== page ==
Look at Omicron data before any interest rate rise, says Bank policymaker

The Bank of England could benefit from waiting to see the impact of the Omicron coronavirus variant on the UK economy before raising interest rates, one of its policymakers has said.

Michael Saunders said he believed there could be advantages from taking no action when the central bank meets to set borrowing costs in just under two weeks’ time.

Saunders, an external member of the Bank’s nine-strong monetary policy committee, opted to raise interest rates at its last meeting in November. But he was outvoted and the MPC unexpectedly held back from raising rates for the first time since the spread of Covid-19, instead leaving rates unchanged at an all-time low of 0.1%.

“At present, given the new Omicron Covid variant has only been detected quite recently, there could be particular advantages in waiting to see more evidence on its possible effects on public health outcomes and hence on the economy,” Saunders said in an online speech on Friday.

Covid cases

He said, however, there could also be potential costs from delaying a rate rise if the variant turned out to have a limited impact on demand for goods and services amid rising inflationary pressures across the British economy.

“There are potential costs and benefits of waiting for more data. You can see the potential benefit; you get to learn a bit more about how Omicron might effect the economy,” he said.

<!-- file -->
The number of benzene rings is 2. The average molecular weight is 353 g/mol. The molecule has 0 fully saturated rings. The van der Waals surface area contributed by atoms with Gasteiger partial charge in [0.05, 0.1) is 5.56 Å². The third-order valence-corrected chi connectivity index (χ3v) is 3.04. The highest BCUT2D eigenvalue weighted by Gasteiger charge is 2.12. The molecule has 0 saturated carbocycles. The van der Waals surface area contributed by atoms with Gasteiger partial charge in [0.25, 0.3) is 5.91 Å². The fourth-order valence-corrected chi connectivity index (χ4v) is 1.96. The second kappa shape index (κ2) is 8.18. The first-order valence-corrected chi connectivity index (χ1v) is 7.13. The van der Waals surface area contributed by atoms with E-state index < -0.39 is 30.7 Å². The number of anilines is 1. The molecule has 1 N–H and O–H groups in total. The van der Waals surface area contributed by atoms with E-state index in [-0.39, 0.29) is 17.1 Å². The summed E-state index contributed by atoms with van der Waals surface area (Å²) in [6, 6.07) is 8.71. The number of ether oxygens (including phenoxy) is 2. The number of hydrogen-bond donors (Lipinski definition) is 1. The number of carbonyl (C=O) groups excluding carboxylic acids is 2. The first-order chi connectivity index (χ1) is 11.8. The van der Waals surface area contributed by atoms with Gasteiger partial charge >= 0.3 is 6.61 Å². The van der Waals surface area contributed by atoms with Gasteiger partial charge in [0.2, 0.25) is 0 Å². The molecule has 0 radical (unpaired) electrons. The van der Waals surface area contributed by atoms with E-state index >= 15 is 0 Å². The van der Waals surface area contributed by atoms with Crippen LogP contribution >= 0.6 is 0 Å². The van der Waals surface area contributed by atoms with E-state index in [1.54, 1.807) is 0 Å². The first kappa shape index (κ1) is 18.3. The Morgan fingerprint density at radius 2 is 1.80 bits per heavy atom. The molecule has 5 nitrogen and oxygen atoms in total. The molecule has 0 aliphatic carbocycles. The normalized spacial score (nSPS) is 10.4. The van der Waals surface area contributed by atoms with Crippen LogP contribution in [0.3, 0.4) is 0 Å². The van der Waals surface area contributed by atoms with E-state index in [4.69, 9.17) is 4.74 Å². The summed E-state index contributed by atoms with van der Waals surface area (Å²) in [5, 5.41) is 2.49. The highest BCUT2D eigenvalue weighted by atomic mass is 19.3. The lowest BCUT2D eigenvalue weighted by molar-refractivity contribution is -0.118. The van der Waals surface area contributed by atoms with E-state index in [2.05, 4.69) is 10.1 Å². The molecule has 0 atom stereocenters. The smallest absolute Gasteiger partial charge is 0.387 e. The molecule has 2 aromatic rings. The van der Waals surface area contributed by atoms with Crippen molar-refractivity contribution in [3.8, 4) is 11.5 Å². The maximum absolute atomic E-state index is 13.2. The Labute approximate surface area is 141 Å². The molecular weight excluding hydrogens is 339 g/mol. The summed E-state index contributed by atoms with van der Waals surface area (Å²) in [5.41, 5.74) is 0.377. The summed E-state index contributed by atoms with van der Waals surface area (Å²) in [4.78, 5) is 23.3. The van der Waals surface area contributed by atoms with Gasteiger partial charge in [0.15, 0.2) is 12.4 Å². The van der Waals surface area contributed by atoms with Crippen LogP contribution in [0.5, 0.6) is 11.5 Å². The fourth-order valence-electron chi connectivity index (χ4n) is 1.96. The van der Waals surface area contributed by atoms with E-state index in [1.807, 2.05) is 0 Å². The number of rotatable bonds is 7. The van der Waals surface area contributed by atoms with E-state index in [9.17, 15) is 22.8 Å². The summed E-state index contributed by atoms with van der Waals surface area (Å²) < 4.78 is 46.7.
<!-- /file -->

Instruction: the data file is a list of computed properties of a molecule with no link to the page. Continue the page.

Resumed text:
“The potential cost is that inflation expectations have drifted up recently, especially among households and financial markets. I have some concern about that.”

Saunders said holding interest rates at 0.1% could further add to expectations for higher levels of inflation, if Omicron turns out to be relatively benign for the economy.

The new variant could also increase disruption for global supply chains, exacerbating existing bottlenecks in a development that could add to inflationary pressures.

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“[That would] mean subsequently tightening policy turns out to be more abrupt, more painful than might otherwise be the case,” he said.

Financial markets were pricing a 33% chance of a December rise in interest rates after the speech, down from about 75% last week before news of the Omicron variant first broke.

Saunders was one of two members of the MPC who voted in early November for an immediate rise in interest rates to 0.25%. The rate-setting panel’s next decision will be announced on 16 December.

“If it wasn’t for Omicron you could probably guess what the direction of my policy vote would be,” he said.


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